The materials described above are olfactory agents and can be incorporated into a wide variety of compositions which will be enhanced by various floral, twiggy fragrance notes The material produced according to this invention can be added to perfume compositions in their pure form or as mixtures of materials in fragrance-imparting compositions to give a desired fragrance char acter to a finished perfume material. The perfume and fragrance compositions of this invention are suitable in a Wide variety of perfumed materials and can be also used to enhance, modify or reinforce natural fragrance materials.
Thus, the materials of this invention are useful as olfactory agents and fragrances. As disclosed above, the product may be employed in admixture with its isomers as obtained from the reaction mixture or the individual components may be employed alone.
The term perfume composition is used herein to mean a mixture of compounds, including, for example, natural oils, synthetic oils, alcohols, aldehydes, ketones, esters, lactones, and frequently hydrocarbons which are admixed so that the combined odors of the individual components produce a pleasant or desired fragrance Such perfume compositions usually contain: (a) the main note or the bouquet or foundation-stone of the composition; (b) modifiers which round off and accompany the main note; (c) fixatives which include odorous substances which lend a particular note to the perfume throughout all stages of evaporation, and substances which retard evaporation; and (d) top-notes which are usually low-boiling freshsmelling materials. Such perfume compositions or the novel materials of this invention can be used in conjunction with carriers, vehicles, solvents, dispersants, emulsifiers, surface-active agents, aerosol propellants, and the like.
In perfume compositions the individaul components contribute their particular olfactory characteristics, but the overall effect of the perfume composition will be the sum of the effect of each ingredient. Thus, the individual compounds of this invention, or mixtures thereof, may be used to alter the aroma characteristics of a perfume composition, for example, by highlighting or moderating the olfactory reaction contributed by another ingredient in the, composition.
The amount of mixtures of compounds of this invention which will be effective in perfume compositions depends on many factors, including the other ingredients, their amounts, and the effects which are desired. It has been found that perfume compositions containing as little as 0.1% by weight of the compounds of this invention, or even less, can be used to impart a floral odor to soaps, cosmetics and other products. The amount employed will depend on considerations of cost, nature of the end product, the effect desired on the finished product and the particular fragrance sought.
The materials disclosed herein can be used alone, in a fragrance-modifying composition, or in a perfume composition as olfactory components in detergents and soaps; space deodorants; perfumes; colognes, bath preparations such as bath oil, bath salts; hair preparations such as lacquers, brilliantines, pomades, and shampoos; cosmetic preparations such as creams, deodorants, hand lotions, sun screens; powders such as talcs, dusting powders, face powder, and the like.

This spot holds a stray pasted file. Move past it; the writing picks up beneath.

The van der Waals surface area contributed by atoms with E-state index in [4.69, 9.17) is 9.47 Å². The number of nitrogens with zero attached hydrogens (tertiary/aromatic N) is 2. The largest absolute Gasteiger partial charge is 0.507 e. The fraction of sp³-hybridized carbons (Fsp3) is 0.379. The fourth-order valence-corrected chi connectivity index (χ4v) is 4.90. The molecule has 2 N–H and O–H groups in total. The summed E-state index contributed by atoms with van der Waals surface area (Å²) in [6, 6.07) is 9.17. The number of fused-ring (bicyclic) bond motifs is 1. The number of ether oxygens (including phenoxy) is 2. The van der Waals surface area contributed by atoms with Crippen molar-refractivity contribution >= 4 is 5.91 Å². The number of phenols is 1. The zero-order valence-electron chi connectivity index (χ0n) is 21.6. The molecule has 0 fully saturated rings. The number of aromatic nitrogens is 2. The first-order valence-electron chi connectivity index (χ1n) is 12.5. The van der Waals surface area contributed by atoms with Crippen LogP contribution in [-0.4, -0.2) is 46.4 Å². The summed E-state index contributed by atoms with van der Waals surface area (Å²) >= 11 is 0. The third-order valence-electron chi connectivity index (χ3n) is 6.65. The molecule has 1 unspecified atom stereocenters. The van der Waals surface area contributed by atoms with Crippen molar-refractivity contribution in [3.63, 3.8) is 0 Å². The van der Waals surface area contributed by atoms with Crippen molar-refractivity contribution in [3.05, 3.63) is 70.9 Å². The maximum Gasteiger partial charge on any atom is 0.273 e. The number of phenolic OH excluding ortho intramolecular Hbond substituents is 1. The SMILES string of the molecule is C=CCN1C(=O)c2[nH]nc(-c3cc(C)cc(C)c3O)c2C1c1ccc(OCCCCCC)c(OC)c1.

EXAMPLE XII A perfume composition is prepared by admixing the following ingredients in the indicated proportions.
The foregoing perfume is found to have a high degree of richness and persistence in its green-twiggy fragrance quality.
10 EXAMPLE XIII Another perfume composition is prepared according to the following formula.
Ingredient: Parts Citronellol 200 Phenyl ethyl alcohol 200 Geraniol palmerosa 5-(3-buten-2-yl) 3 cyclohexene methanol produced in Example V 100 Verbena 20 Ionone 50 Clove 10 Geranium, African Orris resin 50 Musk xylene 30 Santal 50 Trichlorphenyl methyl carbinyl acetate 30 Vetivert 10 The foregoing perfume is found to have a high degree of richness and persistence in its rose odor.
It will be understood that the materials of Examples II to IV and VI to XI can be substituted in either of the foregoing Examples X11 and XIII to obtain pleasantly scented perfume compositions having somewhat different fragrance nuances.
, EXAMPLE XIV A total of 100 g. of soap chips is mixed with 1 g. of perfume oil prepared in Example XII until a substantially homogeneous composition is obtained. It is pressed into a pleasantly scented bar having a green-twiggy scent.
EXAMPLE XV A total of 100 g. of a detergent composition comprising 40 parts of sodium lauryl sulphate, 30 parts of a phosphate builder, and 30 parts of sodium sulphate, is mixed with 0.15 g. of the perfume oil of Example XIII until a substantially homogeneous mixture is obtained. The product is pleasantly rose-scented detergent composition.
What is claimed is:
1. A compound selected from the group consisting of 5 (3-buten-2-yl)-3-cyclohexene carboxaldehyde; 5-(3- buten-2-yl)-l-methyl 3 cyclohexene carboxaldehyde; S-sec-butyl 3 cyclohexene carboxaldehyde; 3-sec-butylcyclohexene carboxaldehyde.
2. 5-(3-buten-2-yl)-3-cyclohexene carboxaldehyde.
3. 5 (3-buten-2-yl)-1-methyl-3-cyclohexene carboxaldehyde.
4. 5-sec-butyl-3-cyclohexene carboxaldehyde.
5. 3-sec-butylcyclohexane carboxaldehyde.
References Cited UNITED STATES PATENTS 1,944,732 1/ 1934 Diels et al. 260-598 2,373,568 4/1945 Joy et al 260---586 2,435,403 2/1948 Morris et al. 260-598 2,454,047 11/1948 Finch et al. 260'617 2,842,598 7/1958 Kitchens 260598 3,067,244 12/ 1962 Robinson et a1 260-598 FOREIGN PATENTS 309,911 7/ 1930 Great Britain.
OTHER REFERENCES Smith: Acrolein (1962), pp. 211-224.
BERNARD HELFIN, Primary Examiner US. Cl. X.R.